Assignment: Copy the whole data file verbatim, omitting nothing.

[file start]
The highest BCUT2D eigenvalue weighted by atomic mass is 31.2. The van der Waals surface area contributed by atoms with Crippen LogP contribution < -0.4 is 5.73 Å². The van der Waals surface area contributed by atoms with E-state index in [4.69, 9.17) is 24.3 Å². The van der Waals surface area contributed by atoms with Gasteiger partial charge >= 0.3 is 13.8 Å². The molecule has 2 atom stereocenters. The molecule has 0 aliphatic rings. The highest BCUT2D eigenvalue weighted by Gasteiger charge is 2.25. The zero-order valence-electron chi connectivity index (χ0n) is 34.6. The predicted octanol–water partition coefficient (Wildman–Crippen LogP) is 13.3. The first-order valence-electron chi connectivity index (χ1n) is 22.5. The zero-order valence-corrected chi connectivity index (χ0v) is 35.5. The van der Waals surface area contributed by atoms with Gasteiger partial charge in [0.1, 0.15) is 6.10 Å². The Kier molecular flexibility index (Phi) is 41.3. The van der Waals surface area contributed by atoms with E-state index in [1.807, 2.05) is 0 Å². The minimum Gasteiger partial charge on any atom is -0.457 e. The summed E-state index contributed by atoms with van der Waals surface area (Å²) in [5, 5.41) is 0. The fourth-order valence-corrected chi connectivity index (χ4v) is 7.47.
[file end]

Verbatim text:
The highest BCUT2D eigenvalue weighted by atomic mass is 31.2. The van der Waals surface area contributed by atoms with Crippen LogP contribution < -0.4 is 5.73 Å². The van der Waals surface area contributed by atoms with E-state index in [4.69, 9.17) is 24.3 Å². The van der Waals surface area contributed by atoms with Gasteiger partial charge >= 0.3 is 13.8 Å². The molecule has 2 atom stereocenters. The molecule has 0 aliphatic rings. The highest BCUT2D eigenvalue weighted by Gasteiger charge is 2.25. The zero-order valence-electron chi connectivity index (χ0n) is 34.6. The predicted octanol–water partition coefficient (Wildman–Crippen LogP) is 13.3. The first-order valence-electron chi connectivity index (χ1n) is 22.5. The zero-order valence-corrected chi connectivity index (χ0v) is 35.5. The van der Waals surface area contributed by atoms with Gasteiger partial charge in [0.1, 0.15) is 6.10 Å². The Kier molecular flexibility index (Phi) is 41.3. The van der Waals surface area contributed by atoms with E-state index in [1.807, 2.05) is 0 Å². The minimum Gasteiger partial charge on any atom is -0.457 e. The summed E-state index contributed by atoms with van der Waals surface area (Å²) in [5, 5.41) is 0. The fourth-order valence-corrected chi connectivity index (χ4v) is 7.47.